The clearances largely took place between the 1770s and 1850s, although eviction struggles continued until the end of the 19th century, such as the Battle of the Braes in 1882. The end of the Highland way of life really began with the Jacobite defeat at Culloden in 1746, when the British government swiftly acted to break the resistance of the proudly independent Gaelic society. Highlanders could no longer meet in public or bear arms. The wearing of tartan, teaching Gaelic and even playing the bagpipes were outlawed by the 1747 Act of Proscription.
The act was repealed in 1782, but by then a more grave set of threats to the old clan system had emerged: economic collapse and agricultural revolution. The Highland economy was based largely on subsistence farming and the export of cattle, as well as kelp from the coast used to make glass and soap. At the time, many landlords complained not that there were too many Highlanders but that too many were leaving, forcing the government to pass the 1803 Ships’ Passengers Act that tightened emigration laws.
This situation changed radically as the cattle and kelp industries collapsed following peace with France in 1815. At the same time, the agricultural revolution began changing the shape of farming throughout Europe from small- to large-scale production. The early Highland Clearances occurred alongside the second round of enclosures in England, where small holders were forced to leave common lands. Further, the agricultural economy shifted as demand grew for sheep in the newly industrialising cities.
Sheep became more desirable to some landlords than their Highland tenants. The most notorious of the Highland Clearances occurred on the estates of the Countess of Sutherland between 1811 and 1821. Riots in Sutherland in 1813 failed to dissuade the Countess from her desire to replace Highlanders with sheep. Many families were burned out of their home. A local, Donald MacLeod, reported that from a hill he saw 250 homes from one district ablaze. The fires lasted six days. In 1816, the Countess’s factor, Patrick Sellar, was acquitted by a court on charges of arson and culpable homicide.
Not all landlords had such little respect for the people. “Their forefathers got and secured my estates by their blood and their lives and I think they have a natural claim to share in it,” one Highland chief is said to have told economist Adam Smith. The collapse of the local economy was worsened by a population explosion, placing a burden on farmers to produce enough food while also battling a potato famine. In 1826 the Lord of Rum, MacNeil of Canna, found he could not support the population on a rent of 300 per year and so offered his people all their cattle and the sum of 600 to emigrate to America.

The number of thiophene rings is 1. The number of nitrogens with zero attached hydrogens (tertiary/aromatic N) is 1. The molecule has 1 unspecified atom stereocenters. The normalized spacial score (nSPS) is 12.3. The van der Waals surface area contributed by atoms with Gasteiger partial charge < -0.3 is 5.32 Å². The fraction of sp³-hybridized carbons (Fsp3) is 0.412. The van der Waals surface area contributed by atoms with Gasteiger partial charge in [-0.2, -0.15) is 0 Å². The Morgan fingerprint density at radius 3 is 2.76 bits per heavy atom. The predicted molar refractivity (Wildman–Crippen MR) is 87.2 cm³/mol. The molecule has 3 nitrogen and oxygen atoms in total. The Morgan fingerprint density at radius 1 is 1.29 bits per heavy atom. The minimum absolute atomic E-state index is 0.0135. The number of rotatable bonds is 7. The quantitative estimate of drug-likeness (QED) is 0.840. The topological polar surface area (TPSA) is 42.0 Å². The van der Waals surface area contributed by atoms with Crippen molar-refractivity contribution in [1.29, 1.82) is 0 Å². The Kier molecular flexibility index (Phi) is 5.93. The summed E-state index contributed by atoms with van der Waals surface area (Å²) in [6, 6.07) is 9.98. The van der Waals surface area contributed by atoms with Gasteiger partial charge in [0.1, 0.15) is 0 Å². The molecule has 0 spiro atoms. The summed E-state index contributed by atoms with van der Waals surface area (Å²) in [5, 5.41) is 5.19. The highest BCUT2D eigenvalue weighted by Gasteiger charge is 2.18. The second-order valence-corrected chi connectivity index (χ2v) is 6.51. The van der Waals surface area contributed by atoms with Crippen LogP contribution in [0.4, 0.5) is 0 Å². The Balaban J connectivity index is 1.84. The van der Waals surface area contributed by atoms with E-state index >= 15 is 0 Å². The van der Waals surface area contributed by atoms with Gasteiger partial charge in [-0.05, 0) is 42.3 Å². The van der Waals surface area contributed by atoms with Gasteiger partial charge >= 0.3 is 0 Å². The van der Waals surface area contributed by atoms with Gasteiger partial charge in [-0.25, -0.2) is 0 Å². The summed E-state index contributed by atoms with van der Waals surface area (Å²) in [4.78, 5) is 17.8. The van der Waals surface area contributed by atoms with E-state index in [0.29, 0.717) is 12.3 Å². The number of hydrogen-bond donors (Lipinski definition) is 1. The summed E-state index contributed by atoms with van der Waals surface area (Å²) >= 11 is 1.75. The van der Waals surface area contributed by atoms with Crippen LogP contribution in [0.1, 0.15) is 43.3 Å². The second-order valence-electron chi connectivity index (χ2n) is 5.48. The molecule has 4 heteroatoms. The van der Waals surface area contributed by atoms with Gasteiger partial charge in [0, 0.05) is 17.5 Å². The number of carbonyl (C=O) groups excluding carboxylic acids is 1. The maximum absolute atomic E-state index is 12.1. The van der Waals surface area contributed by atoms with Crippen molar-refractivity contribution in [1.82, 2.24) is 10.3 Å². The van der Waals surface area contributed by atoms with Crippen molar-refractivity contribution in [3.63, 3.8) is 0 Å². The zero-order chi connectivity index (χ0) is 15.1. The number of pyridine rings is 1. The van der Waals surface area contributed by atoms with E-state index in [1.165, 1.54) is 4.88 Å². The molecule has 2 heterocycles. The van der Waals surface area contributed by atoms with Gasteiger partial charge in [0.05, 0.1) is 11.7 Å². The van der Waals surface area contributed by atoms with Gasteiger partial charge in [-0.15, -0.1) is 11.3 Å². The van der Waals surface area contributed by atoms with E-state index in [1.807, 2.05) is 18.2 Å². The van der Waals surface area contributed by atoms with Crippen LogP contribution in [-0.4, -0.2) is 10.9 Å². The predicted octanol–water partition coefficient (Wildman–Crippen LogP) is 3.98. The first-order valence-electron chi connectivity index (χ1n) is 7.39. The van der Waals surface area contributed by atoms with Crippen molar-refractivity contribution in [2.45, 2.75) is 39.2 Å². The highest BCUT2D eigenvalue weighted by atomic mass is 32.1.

Public pressure also came to bear on the conduct of landlords to their tenants. In 1850 a Scotsman editorial thundered against the burden placed on Edinburgh's poor rates by the arrival of dispossessed tenants from the Isle of Barra. Their landlord, John Gordon of Cluny, was persuaded by the public outcry to help 1700 people emigrate at his own expense.
Economic pressures and unscrupulous landlords forced Highlanders to leave Scotland in the tens of thousands. Although no one can be certain of the exact figures, it is estimated that 70,000 Highlanders emigrated, mainly to the colonies in North America and the Antipodes, between the 1760s and 1803, while documented sources show that over 150,000 were forced off their lands from 1783 to 1881. Many of the clearances went undocumented and the passage of many Scots who left for other lands went unrecorded, so many more probably left their lands leaving no trace of their departure.
The clearances had a profound effect on the cultures of Scotland and the New World. In 1755 it is estimated that 51% of the population lived in the Highlands, but by 1981 only 21% were there. Many Highland traditions that died in their homeland were continued by those who settled across North America.